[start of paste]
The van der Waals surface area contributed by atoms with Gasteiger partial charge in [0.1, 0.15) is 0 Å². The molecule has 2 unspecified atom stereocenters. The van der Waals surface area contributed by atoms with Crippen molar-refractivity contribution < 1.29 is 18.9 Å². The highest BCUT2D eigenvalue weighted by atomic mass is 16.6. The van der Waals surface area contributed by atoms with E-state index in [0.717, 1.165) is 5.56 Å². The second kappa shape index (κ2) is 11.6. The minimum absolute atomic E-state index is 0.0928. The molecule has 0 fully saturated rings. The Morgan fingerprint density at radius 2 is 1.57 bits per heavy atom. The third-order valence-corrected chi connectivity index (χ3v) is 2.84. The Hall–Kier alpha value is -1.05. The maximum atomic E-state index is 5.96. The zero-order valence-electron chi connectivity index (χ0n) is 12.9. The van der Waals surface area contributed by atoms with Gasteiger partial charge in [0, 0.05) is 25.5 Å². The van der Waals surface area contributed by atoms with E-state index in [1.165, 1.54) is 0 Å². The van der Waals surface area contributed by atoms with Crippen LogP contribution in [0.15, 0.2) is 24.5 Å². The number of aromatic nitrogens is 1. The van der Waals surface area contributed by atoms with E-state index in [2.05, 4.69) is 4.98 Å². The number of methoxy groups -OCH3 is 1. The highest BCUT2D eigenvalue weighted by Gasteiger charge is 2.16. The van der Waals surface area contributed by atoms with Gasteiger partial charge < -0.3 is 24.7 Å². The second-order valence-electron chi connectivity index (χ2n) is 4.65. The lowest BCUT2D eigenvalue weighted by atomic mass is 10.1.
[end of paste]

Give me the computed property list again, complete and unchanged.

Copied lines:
The van der Waals surface area contributed by atoms with Gasteiger partial charge in [0.1, 0.15) is 0 Å². The molecule has 2 unspecified atom stereocenters. The van der Waals surface area contributed by atoms with Crippen molar-refractivity contribution < 1.29 is 18.9 Å². The highest BCUT2D eigenvalue weighted by atomic mass is 16.6. The van der Waals surface area contributed by atoms with E-state index in [0.717, 1.165) is 5.56 Å². The second kappa shape index (κ2) is 11.6. The minimum absolute atomic E-state index is 0.0928. The molecule has 0 fully saturated rings. The Morgan fingerprint density at radius 2 is 1.57 bits per heavy atom. The third-order valence-corrected chi connectivity index (χ3v) is 2.84. The Hall–Kier alpha value is -1.05. The maximum atomic E-state index is 5.96. The zero-order valence-electron chi connectivity index (χ0n) is 12.9. The van der Waals surface area contributed by atoms with Gasteiger partial charge in [0, 0.05) is 25.5 Å². The van der Waals surface area contributed by atoms with E-state index in [1.165, 1.54) is 0 Å². The van der Waals surface area contributed by atoms with Crippen LogP contribution in [0.15, 0.2) is 24.5 Å². The number of aromatic nitrogens is 1. The van der Waals surface area contributed by atoms with E-state index in [2.05, 4.69) is 4.98 Å². The number of methoxy groups -OCH3 is 1. The highest BCUT2D eigenvalue weighted by Gasteiger charge is 2.16. The van der Waals surface area contributed by atoms with Gasteiger partial charge < -0.3 is 24.7 Å². The second-order valence-electron chi connectivity index (χ2n) is 4.65. The lowest BCUT2D eigenvalue weighted by atomic mass is 10.1.